Help redimensioning resistor values?

Thread Starter

DonutChan

Joined Mar 3, 2019
33
I have a working little circuit, the logicstate is supposedly coming out of a microcontroller. But it doesn't serve the purpose of the project i'm working on yet, so i'd like some help. I want to add 6 other LED's but i'm not certain how the calculation is done..
 

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djsfantasi

Joined Apr 11, 2010
5,571
The question is, with the added current of the additional LEDs, is the current on the transistor base sufficient

You didn’t as this, but the original LED wiring is, if not wrong, unreliable.
 

Analog Ground

Joined Apr 24, 2019
152
Probably related to reply from djsfantasi ("unreliable"). Not a good idea to directly parallel the LEDs off one resistor. They will not share current equally. It is only a question of how unequally. Give each LED it's own 100 ohm resistor.

The 2N2222 will have at least a current gain of 100 at your total current of around 100 mA. So, the transistor base should get at least 1mA from the logic output. This makes the 10K ohms a little large. Generally, drop this down to what the 74126 can drive in the high state and overdrive the transistor. I recall the 74126 can supply quite a bit in the high state. You pulled the Enable low which is a good thing.
 

AnalogKid

Joined Aug 1, 2013
8,100
Another problem is that the 74126 is a tri-state buffer. When the uC turns it "off", the Q1 base is left floating. While the LEDs do turn off, this is not a good way to drive the transistor. If you are stuck with the 126, add a 100K resistor from the Q1 base to GND. This will help it turn off faster and more reliably. and prevent false LED flickering in the presence of strong EMI.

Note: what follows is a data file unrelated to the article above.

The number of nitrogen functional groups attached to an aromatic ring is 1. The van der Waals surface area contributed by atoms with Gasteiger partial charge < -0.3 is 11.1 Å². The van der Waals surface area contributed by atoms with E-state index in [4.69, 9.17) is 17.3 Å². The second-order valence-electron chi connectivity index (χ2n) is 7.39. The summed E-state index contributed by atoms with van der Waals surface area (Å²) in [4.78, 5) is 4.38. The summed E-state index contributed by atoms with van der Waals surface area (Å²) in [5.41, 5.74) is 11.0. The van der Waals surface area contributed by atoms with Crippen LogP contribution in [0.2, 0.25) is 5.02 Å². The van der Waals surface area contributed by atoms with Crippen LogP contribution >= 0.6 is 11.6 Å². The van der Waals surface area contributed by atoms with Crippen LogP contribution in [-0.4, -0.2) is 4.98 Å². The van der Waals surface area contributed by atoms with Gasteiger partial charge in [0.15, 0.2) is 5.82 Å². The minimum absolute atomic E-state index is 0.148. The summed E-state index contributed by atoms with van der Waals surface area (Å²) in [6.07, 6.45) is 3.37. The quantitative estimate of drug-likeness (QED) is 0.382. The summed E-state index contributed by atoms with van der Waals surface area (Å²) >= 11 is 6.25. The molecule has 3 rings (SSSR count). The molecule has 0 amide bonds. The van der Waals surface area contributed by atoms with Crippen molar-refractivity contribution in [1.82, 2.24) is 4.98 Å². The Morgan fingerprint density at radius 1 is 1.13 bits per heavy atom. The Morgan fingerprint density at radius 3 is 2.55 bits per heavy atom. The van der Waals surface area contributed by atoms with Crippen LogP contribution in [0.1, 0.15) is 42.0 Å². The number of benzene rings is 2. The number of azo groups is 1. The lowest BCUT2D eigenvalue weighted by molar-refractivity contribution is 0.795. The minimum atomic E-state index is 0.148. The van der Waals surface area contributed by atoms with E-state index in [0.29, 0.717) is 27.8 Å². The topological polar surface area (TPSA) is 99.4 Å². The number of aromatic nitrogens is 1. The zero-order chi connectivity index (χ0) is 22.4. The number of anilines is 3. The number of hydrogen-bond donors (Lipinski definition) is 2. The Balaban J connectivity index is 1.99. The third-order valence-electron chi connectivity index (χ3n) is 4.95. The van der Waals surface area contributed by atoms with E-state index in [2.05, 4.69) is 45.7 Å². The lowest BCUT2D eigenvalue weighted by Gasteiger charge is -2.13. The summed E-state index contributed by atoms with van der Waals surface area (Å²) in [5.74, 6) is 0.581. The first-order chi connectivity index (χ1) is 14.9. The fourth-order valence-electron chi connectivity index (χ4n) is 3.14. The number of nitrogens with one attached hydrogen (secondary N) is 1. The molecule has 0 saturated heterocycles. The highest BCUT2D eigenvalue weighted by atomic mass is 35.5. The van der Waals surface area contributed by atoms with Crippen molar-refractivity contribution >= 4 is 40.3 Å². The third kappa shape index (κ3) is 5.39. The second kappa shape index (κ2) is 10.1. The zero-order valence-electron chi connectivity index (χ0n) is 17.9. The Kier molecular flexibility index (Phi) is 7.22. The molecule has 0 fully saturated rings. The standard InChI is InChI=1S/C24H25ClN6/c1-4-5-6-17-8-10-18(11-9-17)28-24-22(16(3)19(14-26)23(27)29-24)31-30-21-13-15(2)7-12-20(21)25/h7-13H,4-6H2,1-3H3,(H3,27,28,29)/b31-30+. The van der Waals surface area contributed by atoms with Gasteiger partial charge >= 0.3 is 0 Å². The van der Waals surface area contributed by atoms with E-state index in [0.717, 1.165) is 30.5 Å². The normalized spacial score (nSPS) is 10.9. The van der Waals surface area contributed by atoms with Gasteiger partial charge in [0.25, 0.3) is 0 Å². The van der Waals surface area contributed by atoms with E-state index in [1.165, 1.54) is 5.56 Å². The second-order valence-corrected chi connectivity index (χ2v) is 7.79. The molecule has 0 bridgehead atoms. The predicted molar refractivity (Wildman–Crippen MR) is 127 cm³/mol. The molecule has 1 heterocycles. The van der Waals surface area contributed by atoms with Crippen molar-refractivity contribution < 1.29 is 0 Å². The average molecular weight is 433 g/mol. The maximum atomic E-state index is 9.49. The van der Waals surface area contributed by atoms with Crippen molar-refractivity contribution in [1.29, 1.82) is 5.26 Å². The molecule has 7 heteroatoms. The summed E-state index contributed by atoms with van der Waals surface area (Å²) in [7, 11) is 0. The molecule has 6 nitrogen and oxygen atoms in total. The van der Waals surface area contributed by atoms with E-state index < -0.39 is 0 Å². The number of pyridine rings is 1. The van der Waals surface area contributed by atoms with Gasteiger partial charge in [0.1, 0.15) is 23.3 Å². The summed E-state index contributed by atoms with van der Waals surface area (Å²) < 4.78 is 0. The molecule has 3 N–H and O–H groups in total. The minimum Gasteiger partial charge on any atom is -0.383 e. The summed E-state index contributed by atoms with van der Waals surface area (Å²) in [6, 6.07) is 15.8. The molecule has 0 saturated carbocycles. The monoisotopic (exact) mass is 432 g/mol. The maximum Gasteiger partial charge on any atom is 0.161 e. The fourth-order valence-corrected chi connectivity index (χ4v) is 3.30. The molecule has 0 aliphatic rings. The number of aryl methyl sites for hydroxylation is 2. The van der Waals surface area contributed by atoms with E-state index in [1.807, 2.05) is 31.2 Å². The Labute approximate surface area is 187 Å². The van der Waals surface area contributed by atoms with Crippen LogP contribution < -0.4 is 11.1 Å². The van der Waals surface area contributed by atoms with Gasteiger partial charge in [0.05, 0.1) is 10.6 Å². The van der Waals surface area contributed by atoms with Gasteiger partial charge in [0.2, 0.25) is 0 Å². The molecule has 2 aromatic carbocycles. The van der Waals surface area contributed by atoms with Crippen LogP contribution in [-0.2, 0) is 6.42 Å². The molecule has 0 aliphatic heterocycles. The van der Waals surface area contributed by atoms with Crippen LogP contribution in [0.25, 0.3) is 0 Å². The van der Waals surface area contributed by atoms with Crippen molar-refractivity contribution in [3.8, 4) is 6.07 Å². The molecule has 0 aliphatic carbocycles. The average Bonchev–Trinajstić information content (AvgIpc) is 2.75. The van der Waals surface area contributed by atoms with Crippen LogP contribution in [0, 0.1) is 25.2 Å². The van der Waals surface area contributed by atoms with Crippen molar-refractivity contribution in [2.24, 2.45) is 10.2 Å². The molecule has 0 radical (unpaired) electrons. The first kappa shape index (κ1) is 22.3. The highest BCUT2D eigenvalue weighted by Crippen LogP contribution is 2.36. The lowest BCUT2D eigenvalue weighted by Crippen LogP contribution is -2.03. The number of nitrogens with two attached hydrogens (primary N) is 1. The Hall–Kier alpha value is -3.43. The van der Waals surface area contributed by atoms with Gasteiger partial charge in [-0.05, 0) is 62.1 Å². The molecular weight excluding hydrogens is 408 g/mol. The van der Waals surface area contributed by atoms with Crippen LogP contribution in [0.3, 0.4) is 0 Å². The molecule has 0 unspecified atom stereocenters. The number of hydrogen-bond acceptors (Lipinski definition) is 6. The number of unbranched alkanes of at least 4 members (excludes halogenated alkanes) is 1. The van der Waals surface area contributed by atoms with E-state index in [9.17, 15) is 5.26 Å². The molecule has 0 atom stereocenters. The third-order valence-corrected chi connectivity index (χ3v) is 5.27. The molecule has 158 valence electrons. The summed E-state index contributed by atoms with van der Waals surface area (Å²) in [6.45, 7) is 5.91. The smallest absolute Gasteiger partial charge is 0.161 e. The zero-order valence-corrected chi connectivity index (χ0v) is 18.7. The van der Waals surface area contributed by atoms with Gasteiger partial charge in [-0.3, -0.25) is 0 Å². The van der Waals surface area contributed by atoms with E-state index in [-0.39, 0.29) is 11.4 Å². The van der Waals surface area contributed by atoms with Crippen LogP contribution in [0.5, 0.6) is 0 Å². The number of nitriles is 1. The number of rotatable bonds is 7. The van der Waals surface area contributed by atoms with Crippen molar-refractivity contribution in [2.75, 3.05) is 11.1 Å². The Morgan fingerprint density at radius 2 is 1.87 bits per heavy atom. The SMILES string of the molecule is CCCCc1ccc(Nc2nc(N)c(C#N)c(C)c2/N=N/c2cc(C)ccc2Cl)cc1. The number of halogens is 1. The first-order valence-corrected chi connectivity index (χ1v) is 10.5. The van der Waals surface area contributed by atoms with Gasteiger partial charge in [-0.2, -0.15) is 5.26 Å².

As above, the way you are driving the LED group is not good. But if you are happy with it, then your second schematic is still has a problem. Assuming that the LED forward voltage Vf is approx. 3 V, then each three-LED group shares 20 mA. Three groups equals 60 mA, way less than what a 2N2222 can handle as a saturated switch; so far, ok. BUT, the 126 absolute max output current is only 2.6 mA, and the output voltage at that current is only 2.4 V, this works out to R3 being 692 ohms, not 10K. To protect the gate's output stage, round that up to the next highest value, 750 ohms (5%) or 698 ohms (1%).

The rule of thumb for solid saturation is that the ratio of collector current to base current should be no more than 10:1. Nice round number, but that rule came from the 1950's when transistors were not what they are today. I routinely recommend 20:1 as ok for parts like the 2N2222. However, with the base resistor change, your circuit is running at 25:1, on the edge of reliable performance. Consider changing Q1 to a MOSFET like the 2N7000/7002.

Read the datasheets.

ak
 

dl324

Joined Mar 30, 2015
8,849
I want to add 6 other LED's but i'm not certain how the calculation is done.
As others have mentioned, it's considered a poor design practice to put LEDs in parallel without each having it's own resistor.

Unless the LEDs have matched forward voltages (apparently some manufacturers sort by forward voltage), they may not have uniform brightness. You also risk a cascading failure.